Participation can be defined as ‘engagement in a life situation’ and can be operationalised as performance of an activity (WHO 2001). It can be assumed that activities that are voluntary and self-chosen entail some extent of engagement (Batorowizc et al. 2016). Participation restrictions can occur because of an attitudinally restrictive setting, which reduces the independence of young adults with mild to moderate ID. In addition, in the institutional service context, the attitudes of staff in residential care can either act as a social barrier or facilitate participation (WHO 2001) through the use of ICT. Support from staff has been shown to be crucial for ICT use by people with ID. Staff support, in turn, is dependent on organisational support (Chadwick, Wesson & Fullwood 2013; Clifford Simplican et al. 2018; Hegarty & Aspinall 2006; Parsons et al. 2008), which is often lacking in Sweden’s disability service organisations (Ramsten et al. 2017).

It has been suggested that staff members use different strategies to support, mediate and interrupt participation by young adults with ID. For example, in offline situations, staff can facilitate and support conversations to maintain what is socially desirable or interrupt by physically moving the service – user away from an activity that staff regard as socially inappropriate (Bigby & Wiesel 2015). Another study mentioned similar concerns (Clifford Simplican et al. 2018) about online safety, which can lead to resistance by staff regarding the use of ICT by people with ID.

The ambition of this study was to investigate whether staff members’ relational work acts as a support for, or hindrance to, the use of ICT (e.g. computers, internet tablets and mobile phones) as a tool in daily life by young adults with ID. The staff members’ relational work was defined as their interactions and professional relationships over time with the young adults with ID in residential care, which constitute the core support provision for these young people (Hasenfeld 2010).

Theoretical starting points

The study departs from analysing what staff members’ convey when narrating how they act in interactions with young adults with ID. This involves acting in terms of what is socially expected in their support of young adults with ID in this institutional context (Goffman 1967, 1971). Interactions between parties is complex and can theoretically be understood based on four parts: 1) previous experiences, 2) understanding of the situation, 3) understanding others and 4) how one person wants to be perceived by others (Goffman 1967, 1971). These parts need to be considered in order to be able to analyse staff narratives about their relational work.

When using a narrative approach, we depart from a social constructionism perspective (Burr, 2003). That brings an analytical focus on language-use. As soon as people talk, they are doing things such as blaming, justifying, defending, praising, or entertaining – accomplishing social actions and a sense of self (Potter and Wetherell, 1987). The narrative approach involves studying how the staff, in focus groups, construct and express common ways of understanding the relational work based on everyday interactions with the service-users (Potter, 2004). Since staff are key-persons in providing support, their construction of the situation is crucial in daily life for the young adult with ID –therefore focus is on the staff perspective.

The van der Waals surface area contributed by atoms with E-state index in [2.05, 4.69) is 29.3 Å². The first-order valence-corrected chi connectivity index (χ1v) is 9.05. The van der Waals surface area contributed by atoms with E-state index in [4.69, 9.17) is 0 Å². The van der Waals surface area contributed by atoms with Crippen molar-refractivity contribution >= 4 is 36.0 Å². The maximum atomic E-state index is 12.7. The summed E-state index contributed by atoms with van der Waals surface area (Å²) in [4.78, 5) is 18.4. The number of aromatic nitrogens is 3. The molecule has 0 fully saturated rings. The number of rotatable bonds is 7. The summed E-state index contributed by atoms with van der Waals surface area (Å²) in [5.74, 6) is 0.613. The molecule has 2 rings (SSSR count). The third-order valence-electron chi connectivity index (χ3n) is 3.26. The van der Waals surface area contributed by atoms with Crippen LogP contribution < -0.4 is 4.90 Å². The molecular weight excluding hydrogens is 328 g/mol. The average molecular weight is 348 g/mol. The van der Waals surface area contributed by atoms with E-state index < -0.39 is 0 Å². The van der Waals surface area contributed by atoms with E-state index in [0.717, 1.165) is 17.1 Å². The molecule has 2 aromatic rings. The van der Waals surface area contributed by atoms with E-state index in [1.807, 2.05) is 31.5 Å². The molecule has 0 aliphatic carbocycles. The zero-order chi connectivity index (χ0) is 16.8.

The aim of this study was to investigate how staff members work with young adults with mild to moderate ID to foster their independence and participation through ICT.

The specific research questions were:

  • How do staff members position themselves as support persons in relation to ICT use in their narratives about their relational work?
  • What consequences can follow ICT use?


This qualitative study was designed using a narrative approach (Bamberg 2004, 2011). The narrative analysis can be understood as an umbrella term comprising several ways of conducting the data collection and analysis (Andrews, Squire & Tamboukou 2008; Coffey & Atkinson 1996; Kohler-Riessman 1993). A common point of discussion in narrative research is whether the analysis focuses on the narrative form (how the story is told and organised) or content (what is conveyed in the telling) (Lieblich et al. 1998), and how to use and combine the narrative form and content (Bamberg 2004; Mishler 1999). Combining the narrative form and content can be understood as how socially and culturally shared stories can provide narrative resources; that is, how individuals can tell and convey their story’s content (Bruner 1991). In this study, a narrative was viewed as something tellable, and it was assumed that the narrator’s telling would follow a familiar storyline in which different characters acted according to what is expected in a given plot and how the events develop in the storyline (Bamberg 2004; Bruner 1991). The analytical focus was therefore on how staff members (as characters) position themselves in the telling and what they convey (Bamberg 2004). The study used the following two analytical levels, which were not organised in a hierarchal order as described by Bamberg (2004, 2011):